Read My Book

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Read My Book

Of course, you don’t have to, if you don’t want to. More important, why spend  money on purchasing someone else’s words when you don’t have to? So here, for all you poor people, old and young, for penny-counters, penny-pinchers, and ultimate scroungers, here a is a free poetry book.

You don’t have to spend a penny (well, not in that way anyway) and all that poetry is all yours. Just click on the butterfly, decipher the words, and all my genius will be yours in the flick of a butterfly’s wings, be it Monarch, Red Admiral, Swallow-tail, or Indigo Bunting.

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Now tell me: what exactly is a butterfly kiss, or a butterfly’s sting? Answers on a postcard and in word-cloud form. And remember: there’s more to poetry than meets the eye.

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Don’t hold your breath

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Don’t Hold your Breath 

    Two small gnomes camped last night, one in each of my lungs. All night long they played their squeeze-box, wheeze-box concertinas, never quite in unison. Sometimes they stamped their feet and my body rattled with their dance. Their wild night music caught in my throat and I coughed unmusical songs that spluttered and choked, while I lay awake counting sheep and window panes and struggling with my future and my past.

    An east wind rattled my window whistling a sad song as it herded flocks of stars from one constellation to another. Wind and stars followed the westering moon’s slim finger nail as it scratched at the sky. The planets danced to the rhythms of the accordion music playing in my chest, and the sky’s planetarium folded and unfolded its poker hands of silent cards marked with my fate.

    Black jack, bright jack, one-eyed jack: what do I care when fate’s cards tumble onto the table and I count their spots. Forty card baraja, fifty-two card standard, Tarot, or any of the many others, what do we believe and why? I pluck runes from a velvet bag and shuffle and cut multi-colored cards. I survey the skies, cast dice and I Ching pennies … The fault is not in our stars, but in ourselves, that we are underlings, I mutter, not believing a word of what I say.

    I look in the mirror and see myself as I am. Grey, ageing, diminished, withering … yet proud of who I am and where I’ve been. Upright, in spite of all my failures. Proud because of all the small things that I have achieved. Who am I? What have I done? Where am I going? The eternal questions thrust at the shadows in my silvered morning mirror. Silent, it grins grimly back.

 

Cell Phone

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Cell Phone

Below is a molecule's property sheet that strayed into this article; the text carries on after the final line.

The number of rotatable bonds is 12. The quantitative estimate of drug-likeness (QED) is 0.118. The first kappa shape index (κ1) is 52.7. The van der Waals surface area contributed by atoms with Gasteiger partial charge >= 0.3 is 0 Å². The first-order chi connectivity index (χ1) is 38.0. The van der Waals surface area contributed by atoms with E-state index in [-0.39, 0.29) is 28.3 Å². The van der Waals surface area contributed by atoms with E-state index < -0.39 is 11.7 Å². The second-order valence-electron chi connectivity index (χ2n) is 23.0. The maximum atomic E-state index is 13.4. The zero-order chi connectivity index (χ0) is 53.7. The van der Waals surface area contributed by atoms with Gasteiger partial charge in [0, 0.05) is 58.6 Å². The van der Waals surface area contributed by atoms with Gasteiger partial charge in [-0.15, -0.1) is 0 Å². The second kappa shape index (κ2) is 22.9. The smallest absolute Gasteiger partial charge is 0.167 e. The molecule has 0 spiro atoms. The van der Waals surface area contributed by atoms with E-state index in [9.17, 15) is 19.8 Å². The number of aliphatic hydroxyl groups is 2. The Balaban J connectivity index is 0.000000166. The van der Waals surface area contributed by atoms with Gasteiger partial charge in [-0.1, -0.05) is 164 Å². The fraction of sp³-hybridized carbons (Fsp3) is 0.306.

Fingers slip across the telephone key board, pressing  wrong numbers or punching them in in the wrong order. Strange voices reply from the other end. This morning a woman spoke to me in a language I didn’t understand, Then a man came on the line and yelled at me in broken English to “Go away! Go away! Leave alone!” I imagined him tearing the telephone from his wife and berating her for answering this call from a total stranger.

    Often, I am too clever for my own good. I think I recall the right number for a friend, but when I punch it in, I find I have reversed two of the figures. I imagine other people doing that when they call me: “Sorry,” I say. “I think you have the wrong number.” “Is that 472 …?” they query. I say that it isn’t and they say sorry and end the call. Then they call me straight back and get the same answer.

    I hate running through my list of callers to get to the name that I want to call. But that’s what I have to do most days now. At least I don’t run into so many wrong numbers.

    And as for answering the phone … well … I am tired of robot calls, especially around election time. I am fed up with telephone surveys. I am driven crazy by heavily accented, high-pitched voices that call me from overseas, in the middle of the night or wake me early in the morning to tell me that my computer needs repair. “Suh, suh, we have discovered a werry nasty wirus [sic, or should that be sick] on your computer. Give me all your passwords and let me in to your computer and I will repair it instantly.”

    I have had calls from the telly-phony tax men who tell me the RCMP are about to knock on my door and arrest me if I don’t immediately give them my VISA Card number, passwords, and send them, right now, the $7,200 I owe them in taxes. I have grown to loathe the harbor boat hooter that announces I have won a cruise from Florida to Mexico on a super cruise ship …. probably a rusty tug boat that will take me twice around the harbor, be declared un-seaworthy, and leave me stranded, miles from anywhere, and paying a fortune to get myself home … and all I have to do, they say, is … I put the phone down. Click!